We can’t claim to have identified America’s top young engineering faculty members. Nor were our “20 Under 40” talents selected scientifically. But together they represent the variety—of region, discipline, type of institution, personal background, and strengths as researchers or instructors—of the engineering education enterprise. Many were chosen based on persuasive nominations from deans, department chairs, and faculty colleagues. Others were found using such recognized filters as presidential, National Science Foundation, and National Institutes of `Health early career awards. The result is 20 extraordinary individuals whose stories we hope you’ll find interesting—plus a long list of superbly qualified individuals whom there just wasn’t room to include.
Elsewhere in this issue, Kenneth Burbank’s Another Angle column delivers a critique of what the engineering technology community has long considered to be unfair treatment of its graduates by the engineering profession. ET instructors argue that their students differ from peers in traditional engineering programs not in what they learn but in the way they learn—using more hands-on, active instruction—and should be able to compete on a level playing field. Since Another Angle was launched as the voice of the ET community, it’s appropriate that Burbank air this long-felt grievance in Prism. However, he directly criticizes leading engineering institutions, notably the National Society of Professional Engineers, the National Council of Examiners for Engineering and Surveying (NCEES), the Accreditation Board for Engineering and Technology (ABET), and ASEE. Prior to publication, the question arose of whether these institutions should be given the right to reply in this issue. ASEE’s Board of Directors decided in 2013 to leave questions of editorial content with the editor, in consultation with our Editorial Advisory Board, rather than with the executive director. The Editorial Board carefully weighed the matter of fairness alongside the right of columnists to express an opinion. We decided to publish Burbank’s column without any immediate response. However, anyone is welcome to reply. Responses will be published when this issue goes online a month from now, as well as in the September Prism.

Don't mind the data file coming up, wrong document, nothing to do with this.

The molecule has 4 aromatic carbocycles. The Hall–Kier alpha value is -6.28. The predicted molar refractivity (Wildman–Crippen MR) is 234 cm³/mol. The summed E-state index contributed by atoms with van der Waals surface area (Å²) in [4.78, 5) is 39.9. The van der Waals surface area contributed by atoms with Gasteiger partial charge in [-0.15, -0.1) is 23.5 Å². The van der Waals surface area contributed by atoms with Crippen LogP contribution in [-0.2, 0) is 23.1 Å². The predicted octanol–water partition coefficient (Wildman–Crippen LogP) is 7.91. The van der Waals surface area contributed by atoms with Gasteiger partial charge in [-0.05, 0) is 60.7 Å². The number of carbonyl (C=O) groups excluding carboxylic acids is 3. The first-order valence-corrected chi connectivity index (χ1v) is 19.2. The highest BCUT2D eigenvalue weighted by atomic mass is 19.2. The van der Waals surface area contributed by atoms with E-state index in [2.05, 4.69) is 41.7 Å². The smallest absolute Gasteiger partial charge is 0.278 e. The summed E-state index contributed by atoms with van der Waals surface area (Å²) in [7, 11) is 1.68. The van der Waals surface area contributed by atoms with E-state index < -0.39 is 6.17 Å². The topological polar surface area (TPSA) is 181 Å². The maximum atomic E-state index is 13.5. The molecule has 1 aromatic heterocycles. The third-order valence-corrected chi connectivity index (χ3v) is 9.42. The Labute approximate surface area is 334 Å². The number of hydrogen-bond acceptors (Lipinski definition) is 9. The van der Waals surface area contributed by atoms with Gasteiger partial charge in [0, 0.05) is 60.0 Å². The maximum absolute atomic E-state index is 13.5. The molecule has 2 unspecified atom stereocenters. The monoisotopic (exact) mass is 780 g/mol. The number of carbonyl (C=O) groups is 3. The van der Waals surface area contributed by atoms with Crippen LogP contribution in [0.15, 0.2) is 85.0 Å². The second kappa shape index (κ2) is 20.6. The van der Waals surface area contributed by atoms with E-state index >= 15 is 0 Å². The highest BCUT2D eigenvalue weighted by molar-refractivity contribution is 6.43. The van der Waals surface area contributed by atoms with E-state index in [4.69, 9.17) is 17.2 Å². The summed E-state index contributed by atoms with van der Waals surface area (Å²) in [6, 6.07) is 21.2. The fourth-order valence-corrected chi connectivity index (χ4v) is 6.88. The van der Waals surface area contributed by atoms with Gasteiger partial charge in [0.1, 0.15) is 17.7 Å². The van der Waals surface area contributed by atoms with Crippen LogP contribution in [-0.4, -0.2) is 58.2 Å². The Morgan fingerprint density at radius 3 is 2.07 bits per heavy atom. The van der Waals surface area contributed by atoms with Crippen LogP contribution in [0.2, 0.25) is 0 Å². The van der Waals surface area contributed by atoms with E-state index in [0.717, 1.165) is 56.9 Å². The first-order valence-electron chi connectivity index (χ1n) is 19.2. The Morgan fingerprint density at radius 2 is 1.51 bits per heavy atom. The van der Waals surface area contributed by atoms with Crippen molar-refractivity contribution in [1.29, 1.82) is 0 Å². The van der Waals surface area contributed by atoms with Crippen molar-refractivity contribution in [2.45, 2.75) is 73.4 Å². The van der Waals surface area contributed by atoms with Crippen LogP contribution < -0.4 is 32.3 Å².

Our expanded ASEE Today section features the final letter from this year’s ASEE President, Bevlee Watford, as well as highlights of the Society’s upcoming Annual Conference and Exposition in Salt Lake City. We hope to see you there.